We are the treasure of the church, beloved by God and full of worth. Poor in this sense — for when some few have so much wealth and power, who isn’t poor? — yet not helpless. Though a cultivated will, though the blessings of mutual care and — yes — the multiplication of social and political engagement we can plainly assert our own value.

But this understanding is how we unlock this power, and as religious people we owe it to others to continually proclaim its truth.

Doing this good work on the cheap

I’ve been very touched by the comments, here and on Facebook, on the previous posts (one, two, three) on the theme of changing Unitarian Universalist public engagement. A thought or two now about resources.

The title, “Doing this good work on the cheap” has a few meanings:

  1. Recognizing that we tend to support this work as secondary and contingent, and thus not supporting this well at all. Thus, trying to do it cheaply.
  2. Recognizing that to start this work, it will have to be accomplished frugally, as its  value will not be established within the congregation, or will be a rival to our current, dominant witness mode of social engagement.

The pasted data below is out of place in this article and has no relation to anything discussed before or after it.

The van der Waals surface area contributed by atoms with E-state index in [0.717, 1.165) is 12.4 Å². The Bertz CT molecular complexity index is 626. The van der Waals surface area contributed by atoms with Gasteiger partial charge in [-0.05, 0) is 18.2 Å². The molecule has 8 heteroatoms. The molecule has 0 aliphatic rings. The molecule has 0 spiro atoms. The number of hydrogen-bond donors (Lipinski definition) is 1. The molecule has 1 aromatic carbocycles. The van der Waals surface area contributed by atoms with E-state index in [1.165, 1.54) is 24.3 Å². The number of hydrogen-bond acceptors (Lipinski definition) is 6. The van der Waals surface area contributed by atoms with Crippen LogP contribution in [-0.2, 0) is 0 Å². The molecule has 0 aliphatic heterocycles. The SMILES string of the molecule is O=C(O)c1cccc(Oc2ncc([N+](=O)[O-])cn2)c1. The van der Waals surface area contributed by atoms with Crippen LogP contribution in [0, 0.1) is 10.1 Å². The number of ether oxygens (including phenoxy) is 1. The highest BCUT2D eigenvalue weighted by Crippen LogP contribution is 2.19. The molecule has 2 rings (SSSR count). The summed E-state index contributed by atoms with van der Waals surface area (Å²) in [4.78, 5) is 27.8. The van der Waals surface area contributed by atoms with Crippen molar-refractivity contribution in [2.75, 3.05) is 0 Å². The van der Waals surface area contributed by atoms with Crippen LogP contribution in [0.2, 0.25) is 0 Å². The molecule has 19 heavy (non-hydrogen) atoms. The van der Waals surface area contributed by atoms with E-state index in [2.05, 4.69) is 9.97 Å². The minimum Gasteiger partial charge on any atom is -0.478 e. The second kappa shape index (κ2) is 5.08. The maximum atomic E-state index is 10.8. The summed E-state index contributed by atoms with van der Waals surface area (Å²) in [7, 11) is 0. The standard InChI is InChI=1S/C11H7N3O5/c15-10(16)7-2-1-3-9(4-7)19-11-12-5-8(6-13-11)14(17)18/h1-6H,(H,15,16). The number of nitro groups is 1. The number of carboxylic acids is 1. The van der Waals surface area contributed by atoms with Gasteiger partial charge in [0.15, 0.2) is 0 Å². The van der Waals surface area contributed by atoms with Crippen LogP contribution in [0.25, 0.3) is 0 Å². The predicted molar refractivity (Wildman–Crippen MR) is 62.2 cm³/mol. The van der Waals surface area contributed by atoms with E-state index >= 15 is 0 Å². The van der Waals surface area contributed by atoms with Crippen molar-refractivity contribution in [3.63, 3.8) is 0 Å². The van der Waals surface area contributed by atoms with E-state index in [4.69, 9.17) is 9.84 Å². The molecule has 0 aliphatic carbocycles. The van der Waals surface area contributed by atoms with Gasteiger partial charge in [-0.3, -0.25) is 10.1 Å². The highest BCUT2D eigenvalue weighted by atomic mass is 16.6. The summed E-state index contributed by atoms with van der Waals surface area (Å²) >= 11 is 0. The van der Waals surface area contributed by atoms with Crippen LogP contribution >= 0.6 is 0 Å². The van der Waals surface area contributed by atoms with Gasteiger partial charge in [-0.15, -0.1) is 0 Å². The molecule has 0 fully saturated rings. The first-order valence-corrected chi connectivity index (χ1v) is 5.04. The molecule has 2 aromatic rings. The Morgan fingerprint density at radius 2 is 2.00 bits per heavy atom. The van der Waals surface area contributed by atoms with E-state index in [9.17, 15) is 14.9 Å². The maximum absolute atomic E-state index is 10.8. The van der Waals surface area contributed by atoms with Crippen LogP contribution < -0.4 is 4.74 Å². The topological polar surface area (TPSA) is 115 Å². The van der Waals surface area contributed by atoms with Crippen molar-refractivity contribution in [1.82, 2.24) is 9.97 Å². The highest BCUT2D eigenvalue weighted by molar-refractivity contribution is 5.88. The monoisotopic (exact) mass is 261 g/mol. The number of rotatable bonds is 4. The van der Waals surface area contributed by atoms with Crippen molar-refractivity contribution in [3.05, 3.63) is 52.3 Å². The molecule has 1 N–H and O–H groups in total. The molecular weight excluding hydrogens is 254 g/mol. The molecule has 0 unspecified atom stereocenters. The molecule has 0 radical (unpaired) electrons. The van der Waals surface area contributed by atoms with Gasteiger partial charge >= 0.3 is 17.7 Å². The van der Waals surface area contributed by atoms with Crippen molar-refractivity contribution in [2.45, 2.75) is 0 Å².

3. Recognizing that church finances are likely to change radically, and accustomed levels and sources of funding may not be available to fund any church activities.
  4. Recognizing that people’s time is at least as valuable as a financial contribution; both are needed.

Of course, cheap has a moral value, too and I introduce the word as a warning against cheapening this work by ceding its moral dimension. As I wrote last time, much of what we bring as religious people is an orientation to the eternal.

Let’s turn to a couple of actions, both related to information. Information to choose what actions fit best with one’s talents and current need. Information that leads to the preparation of public policy. Better information that confronts misinformation that might be used to stifle a well-chosen course of action, or that might lead to a false compromise.

Here in Washington, anyway, we lean on subject content experts: their writing, their reputation and their services. But they’re not always right, their conflicts of interest aren’t always established and “good” ones don’t come cheap. And an expert may not exist for the problems that exist in your area.

Or, rather, may not be recognized. As I wrote before, I bet we have in Unitarian Universalist congregations more expertise than we appreciate. And if not in the pews, perhaps just one degree of relationship removed. And if we don’t have the talent yet, perhaps there exists someone (or more than one) who have the will and ability to learn. (I’m gathering some training links.)